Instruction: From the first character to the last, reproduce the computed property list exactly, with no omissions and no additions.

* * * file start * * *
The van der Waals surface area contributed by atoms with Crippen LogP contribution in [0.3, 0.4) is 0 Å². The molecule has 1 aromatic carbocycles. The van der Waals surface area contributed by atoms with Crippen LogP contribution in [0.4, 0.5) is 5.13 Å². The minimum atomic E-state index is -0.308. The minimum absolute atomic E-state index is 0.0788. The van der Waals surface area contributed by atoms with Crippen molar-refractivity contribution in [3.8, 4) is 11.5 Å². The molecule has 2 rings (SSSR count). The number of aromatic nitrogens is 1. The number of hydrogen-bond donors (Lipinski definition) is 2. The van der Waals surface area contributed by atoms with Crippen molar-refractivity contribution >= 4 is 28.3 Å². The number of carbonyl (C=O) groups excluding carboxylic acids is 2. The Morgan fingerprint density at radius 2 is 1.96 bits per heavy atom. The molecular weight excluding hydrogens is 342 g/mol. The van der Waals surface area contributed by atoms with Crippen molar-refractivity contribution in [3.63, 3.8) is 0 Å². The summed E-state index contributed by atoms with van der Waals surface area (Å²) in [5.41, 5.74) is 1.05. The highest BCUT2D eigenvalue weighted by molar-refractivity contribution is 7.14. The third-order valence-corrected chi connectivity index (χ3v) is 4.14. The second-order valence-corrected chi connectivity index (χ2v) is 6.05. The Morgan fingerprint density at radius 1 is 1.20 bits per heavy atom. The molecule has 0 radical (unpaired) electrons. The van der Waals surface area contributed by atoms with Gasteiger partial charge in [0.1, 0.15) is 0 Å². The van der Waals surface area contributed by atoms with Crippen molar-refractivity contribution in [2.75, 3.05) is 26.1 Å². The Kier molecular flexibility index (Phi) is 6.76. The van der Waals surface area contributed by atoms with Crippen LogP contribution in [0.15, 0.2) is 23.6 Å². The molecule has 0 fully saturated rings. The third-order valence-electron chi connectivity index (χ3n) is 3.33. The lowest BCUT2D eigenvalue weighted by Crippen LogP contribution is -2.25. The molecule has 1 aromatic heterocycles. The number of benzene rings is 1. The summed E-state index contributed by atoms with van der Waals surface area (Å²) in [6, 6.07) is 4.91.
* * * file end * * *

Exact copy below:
The van der Waals surface area contributed by atoms with Crippen LogP contribution in [0.3, 0.4) is 0 Å². The molecule has 1 aromatic carbocycles. The van der Waals surface area contributed by atoms with Crippen LogP contribution in [0.4, 0.5) is 5.13 Å². The minimum atomic E-state index is -0.308. The minimum absolute atomic E-state index is 0.0788. The van der Waals surface area contributed by atoms with Crippen molar-refractivity contribution in [3.8, 4) is 11.5 Å². The molecule has 2 rings (SSSR count). The number of aromatic nitrogens is 1. The number of hydrogen-bond donors (Lipinski definition) is 2. The van der Waals surface area contributed by atoms with Crippen molar-refractivity contribution >= 4 is 28.3 Å². The number of carbonyl (C=O) groups excluding carboxylic acids is 2. The Morgan fingerprint density at radius 2 is 1.96 bits per heavy atom. The molecular weight excluding hydrogens is 342 g/mol. The van der Waals surface area contributed by atoms with Crippen molar-refractivity contribution in [3.63, 3.8) is 0 Å². The summed E-state index contributed by atoms with van der Waals surface area (Å²) in [5.41, 5.74) is 1.05. The highest BCUT2D eigenvalue weighted by molar-refractivity contribution is 7.14. The third-order valence-corrected chi connectivity index (χ3v) is 4.14. The second-order valence-corrected chi connectivity index (χ2v) is 6.05. The Morgan fingerprint density at radius 1 is 1.20 bits per heavy atom. The molecule has 0 radical (unpaired) electrons. The van der Waals surface area contributed by atoms with Gasteiger partial charge in [0.1, 0.15) is 0 Å². The van der Waals surface area contributed by atoms with Crippen molar-refractivity contribution in [2.75, 3.05) is 26.1 Å². The Kier molecular flexibility index (Phi) is 6.76. The van der Waals surface area contributed by atoms with Crippen LogP contribution in [0.15, 0.2) is 23.6 Å². The molecule has 0 fully saturated rings. The third-order valence-electron chi connectivity index (χ3n) is 3.33. The lowest BCUT2D eigenvalue weighted by Crippen LogP contribution is -2.25. The molecule has 1 aromatic heterocycles. The number of benzene rings is 1. The summed E-state index contributed by atoms with van der Waals surface area (Å²) in [6, 6.07) is 4.91.